A couple weeks ago I posted about a Japanese TV program in which celebrity contestants guessed whether or not household items were made of candy (and then took a bite to find out). As a followup, I thought I’d share a recent post from Twilley Nicola of Edible Geography that spotlights another transformation of foodstuffs into household goods. In it, she considers a fascinating artwork—a “tile” floor covering made entirely of ground spices—that is currently on display at the Victoria and Albert Museum in London. As detailed at the exhibit’s website, the artist, Laurent Mareschal,
is concerned with the impermanence of our lives. He often uses Palestinian sources for his work, acknowledging the particular impermanence of Palestinian lives. His large, ephemeral, site-specific works draw on everyday materials such as spices, soap and food. With these he creates patterns based on, among other things, the decorative floor tiles in old houses. His work is deliberately fragile, and Mareschal expects his audiences to participate in transforming it – for example, by eating the food.
The work is part of an exhibit of finalists for the Jameel Prize, “an international award for contemporary art and design inspired by Islamic tradition. Its aim is to explore the relationship between Islamic traditions of art, craft and design and contemporary work as part of a wider debate about Islamic culture and its role today.”
As Twilley describes,
Laurent Mareschal’s “Beiti” is a carpet made of spice, carefully sieved through stencils into tiled patterns inspired by Arabic geometry. I saw it last month at London’s Victoria & Albert Museum…. In the exhibit’s low light, the carpet seems to float above the black floor, warming up its corner with a slightly fuzzy glow and a faint gingery, spicy scent. In an accompanying video, Mareschal, whose work typically deals impermanence and, in particular, the Palestinian condition, explains that the spice tiles are a deliberate play between ephemerality and the almost subliminal longevity of olfactory memory.
Head here for Twilley’s full post (thoughtful and fascinating, per usual). Also check out the video that Twilley mentions of Mareschal discussing his piece and demonstrating the painstaking technique he used, and then have a look at this time-lapse video that compresses days of work to create the V&A installation into less than a minute.
Thanks to Civil Eats, I recently learned about efforts to return to production a delicious but fragile strawberry. Arielle Golden reports,
Five years ago, Slow Foods’ “Most Endangered Foods” list included the Marshall Strawberry. The fruit, known as the finest eating strawberry in America by the James Beard Foundation, is a deep, dark, red, with an exceptionally bold flavor. After World War II, the Marshall was devastated by viruses and has been left out of conventional supermarket supply chains due to its soil specifications and the delicate handling it requires.
The fruit is so soft, in fact, that it leaves a trail of juice when harvested and moved from the fields. This makes the Marshall difficult to ship and store, but oh-so-good to eat. But Indiana-based artist Leah Gauthier does not believe that the absence of the Marshall in grocery stores means we can’t enjoy it, and her strawberry project introduces a new philosophy of produce distribution.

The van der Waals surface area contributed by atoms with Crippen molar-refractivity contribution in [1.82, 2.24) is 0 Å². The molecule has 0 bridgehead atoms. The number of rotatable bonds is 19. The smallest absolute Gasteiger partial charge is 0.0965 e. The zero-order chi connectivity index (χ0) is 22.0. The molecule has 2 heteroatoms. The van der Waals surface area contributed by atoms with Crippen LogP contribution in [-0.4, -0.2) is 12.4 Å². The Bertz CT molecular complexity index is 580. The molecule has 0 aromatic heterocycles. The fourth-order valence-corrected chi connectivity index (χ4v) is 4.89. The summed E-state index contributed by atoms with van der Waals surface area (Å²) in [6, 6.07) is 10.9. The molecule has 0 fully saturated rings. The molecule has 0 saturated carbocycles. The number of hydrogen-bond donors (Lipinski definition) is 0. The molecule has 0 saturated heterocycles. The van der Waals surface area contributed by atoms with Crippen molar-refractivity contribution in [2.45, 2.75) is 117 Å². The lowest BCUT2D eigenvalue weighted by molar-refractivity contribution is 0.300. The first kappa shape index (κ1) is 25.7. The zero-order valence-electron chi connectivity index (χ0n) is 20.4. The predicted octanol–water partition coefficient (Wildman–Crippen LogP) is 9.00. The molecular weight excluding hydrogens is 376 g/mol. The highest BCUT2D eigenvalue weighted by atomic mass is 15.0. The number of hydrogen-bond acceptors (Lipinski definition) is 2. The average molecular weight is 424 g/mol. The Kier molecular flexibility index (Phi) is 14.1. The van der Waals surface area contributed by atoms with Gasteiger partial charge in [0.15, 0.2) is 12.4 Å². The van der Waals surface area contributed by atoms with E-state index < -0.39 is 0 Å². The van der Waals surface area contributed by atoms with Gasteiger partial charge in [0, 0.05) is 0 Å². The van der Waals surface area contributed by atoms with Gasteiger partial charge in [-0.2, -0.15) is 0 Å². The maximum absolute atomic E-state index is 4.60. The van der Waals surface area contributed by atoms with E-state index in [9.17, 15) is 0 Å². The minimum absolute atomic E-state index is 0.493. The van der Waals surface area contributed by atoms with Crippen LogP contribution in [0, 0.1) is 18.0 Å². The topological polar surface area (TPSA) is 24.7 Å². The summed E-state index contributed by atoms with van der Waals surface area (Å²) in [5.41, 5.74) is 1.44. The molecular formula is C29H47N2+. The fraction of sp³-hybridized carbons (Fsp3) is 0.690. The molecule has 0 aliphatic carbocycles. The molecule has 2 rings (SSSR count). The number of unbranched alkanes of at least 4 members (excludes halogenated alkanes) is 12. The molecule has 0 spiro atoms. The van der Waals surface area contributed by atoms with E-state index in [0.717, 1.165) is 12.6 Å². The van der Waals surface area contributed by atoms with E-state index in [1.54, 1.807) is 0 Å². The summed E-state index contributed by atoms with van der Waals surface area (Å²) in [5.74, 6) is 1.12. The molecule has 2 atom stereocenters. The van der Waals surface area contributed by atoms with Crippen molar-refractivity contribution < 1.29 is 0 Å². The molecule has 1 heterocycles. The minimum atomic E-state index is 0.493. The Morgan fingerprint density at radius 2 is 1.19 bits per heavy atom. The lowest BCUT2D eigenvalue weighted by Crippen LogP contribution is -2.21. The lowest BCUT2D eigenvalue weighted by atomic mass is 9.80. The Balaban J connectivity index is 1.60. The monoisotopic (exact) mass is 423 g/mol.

[Gauthier’s] series of works started with a nectarine in Spain: “I bit into a nectarine and it was like a religious experience. I thought, why do they have such great produce over there, and why is what I buy in the grocery store completely tasteless? It set a quest in my mind, to figure out why this was so. I did a lot of research; I found out about industrial agriculture and monocultures and food traveling 5,000 miles from farm to market. This is why it’s tasteless.” So she came back and started planting hardy heirloom fruits and vegetables from seed, not just for her own gustatorial pleasure, but also to be more self-sufficient.
As reported by Katie Dean at 77 Square yesterday, sculptor Alisa Toninato (Milwaukee-trained, Madison-based) has been garnering a lot of attention for her state-shaped iron skillets. I first saw them when the entire Midwest was on display at Underground Kitchen. I was charmed and more than a little envious: I wanted to bring them home with me! I was particularly tickled that Michigan, like the other Midwestern states, had just one handle—but it forked to the U.P. on the right and the “mitten” on the left.
As Dean writes,
Through blogs and word of mouth, Toninato is winning fans across the country for her latest project, a map of the lower 48 states called “Made in America,” with each state recreated as a cast iron skillet. Even the arbiter of home and kitchen design herself, Martha Stewart, took notice, and invited Toninato to appear on her show in April.
Now, the United States skillet art project will be accessible to local gourmets. Toninato’s foundry, FeLion Studios (a combination of the periodic symbol for iron and her astrological sign, Leo) is bringing a separate commercial product to market so cooks can bake up a Wisconsin-shaped cornbread, or show their state pride on their stove as they fry up their brats.
“We’ve gotten so much positive feedback from the art pieces that we’re just using our gut and taking this risk and putting our personal investment into this production line,” Toninato said. “We all believe in it. It’s totally the American spirit.
“Hopefully other people dig it.”
Head here for the full article, then click over to the website of Toninato’s FeLion Studios where you can view pics of all the state skillets as well as photos from before and at her appearance on Martha Stewart’s program. For a brief but engaging introduction to the artist and her work, check out Toninato’s video bio from ArtPrize below.